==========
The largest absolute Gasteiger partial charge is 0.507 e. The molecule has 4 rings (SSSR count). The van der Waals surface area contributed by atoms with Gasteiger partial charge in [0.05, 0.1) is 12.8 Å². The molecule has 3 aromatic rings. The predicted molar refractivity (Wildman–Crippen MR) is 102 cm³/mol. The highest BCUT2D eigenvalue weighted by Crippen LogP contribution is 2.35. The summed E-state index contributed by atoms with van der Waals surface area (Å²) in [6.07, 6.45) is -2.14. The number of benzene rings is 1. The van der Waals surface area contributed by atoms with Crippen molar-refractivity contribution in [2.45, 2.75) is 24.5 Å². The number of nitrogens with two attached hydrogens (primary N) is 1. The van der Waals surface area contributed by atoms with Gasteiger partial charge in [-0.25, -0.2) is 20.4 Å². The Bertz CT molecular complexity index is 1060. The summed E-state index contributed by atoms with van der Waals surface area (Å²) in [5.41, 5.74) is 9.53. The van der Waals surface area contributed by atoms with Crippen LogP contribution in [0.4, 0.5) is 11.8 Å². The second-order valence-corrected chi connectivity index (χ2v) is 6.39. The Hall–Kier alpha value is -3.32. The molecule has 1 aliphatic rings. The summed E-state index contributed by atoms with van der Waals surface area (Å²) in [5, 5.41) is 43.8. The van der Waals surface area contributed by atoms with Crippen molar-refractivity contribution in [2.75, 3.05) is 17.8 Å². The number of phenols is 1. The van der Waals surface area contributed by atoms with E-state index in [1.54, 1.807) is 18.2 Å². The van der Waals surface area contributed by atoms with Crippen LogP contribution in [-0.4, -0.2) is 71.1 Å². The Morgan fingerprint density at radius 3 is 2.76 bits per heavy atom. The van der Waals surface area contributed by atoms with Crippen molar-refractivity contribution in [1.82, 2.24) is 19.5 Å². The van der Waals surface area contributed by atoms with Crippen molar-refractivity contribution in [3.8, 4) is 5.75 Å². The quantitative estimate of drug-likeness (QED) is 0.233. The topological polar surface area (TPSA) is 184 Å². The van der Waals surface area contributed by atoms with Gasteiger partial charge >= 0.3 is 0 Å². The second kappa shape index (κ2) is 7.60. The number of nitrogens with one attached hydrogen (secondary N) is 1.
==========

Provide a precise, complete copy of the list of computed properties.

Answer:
The largest absolute Gasteiger partial charge is 0.507 e. The molecule has 4 rings (SSSR count). The van der Waals surface area contributed by atoms with Gasteiger partial charge in [0.05, 0.1) is 12.8 Å². The molecule has 3 aromatic rings. The predicted molar refractivity (Wildman–Crippen MR) is 102 cm³/mol. The highest BCUT2D eigenvalue weighted by Crippen LogP contribution is 2.35. The summed E-state index contributed by atoms with van der Waals surface area (Å²) in [6.07, 6.45) is -2.14. The number of benzene rings is 1. The van der Waals surface area contributed by atoms with Crippen molar-refractivity contribution in [2.45, 2.75) is 24.5 Å². The number of nitrogens with two attached hydrogens (primary N) is 1. The van der Waals surface area contributed by atoms with Gasteiger partial charge in [-0.25, -0.2) is 20.4 Å². The Bertz CT molecular complexity index is 1060. The summed E-state index contributed by atoms with van der Waals surface area (Å²) in [5.41, 5.74) is 9.53. The van der Waals surface area contributed by atoms with Crippen LogP contribution in [0.4, 0.5) is 11.8 Å². The second-order valence-corrected chi connectivity index (χ2v) is 6.39. The Hall–Kier alpha value is -3.32. The molecule has 1 aliphatic rings. The summed E-state index contributed by atoms with van der Waals surface area (Å²) in [5, 5.41) is 43.8. The van der Waals surface area contributed by atoms with Crippen molar-refractivity contribution in [2.75, 3.05) is 17.8 Å². The number of phenols is 1. The van der Waals surface area contributed by atoms with E-state index in [1.54, 1.807) is 18.2 Å². The van der Waals surface area contributed by atoms with Crippen LogP contribution in [-0.4, -0.2) is 71.1 Å². The Morgan fingerprint density at radius 3 is 2.76 bits per heavy atom. The van der Waals surface area contributed by atoms with Crippen molar-refractivity contribution in [1.82, 2.24) is 19.5 Å². The van der Waals surface area contributed by atoms with Crippen molar-refractivity contribution in [3.8, 4) is 5.75 Å². The quantitative estimate of drug-likeness (QED) is 0.233. The topological polar surface area (TPSA) is 184 Å². The van der Waals surface area contributed by atoms with Gasteiger partial charge >= 0.3 is 0 Å². The second kappa shape index (κ2) is 7.60. The number of nitrogens with one attached hydrogen (secondary N) is 1.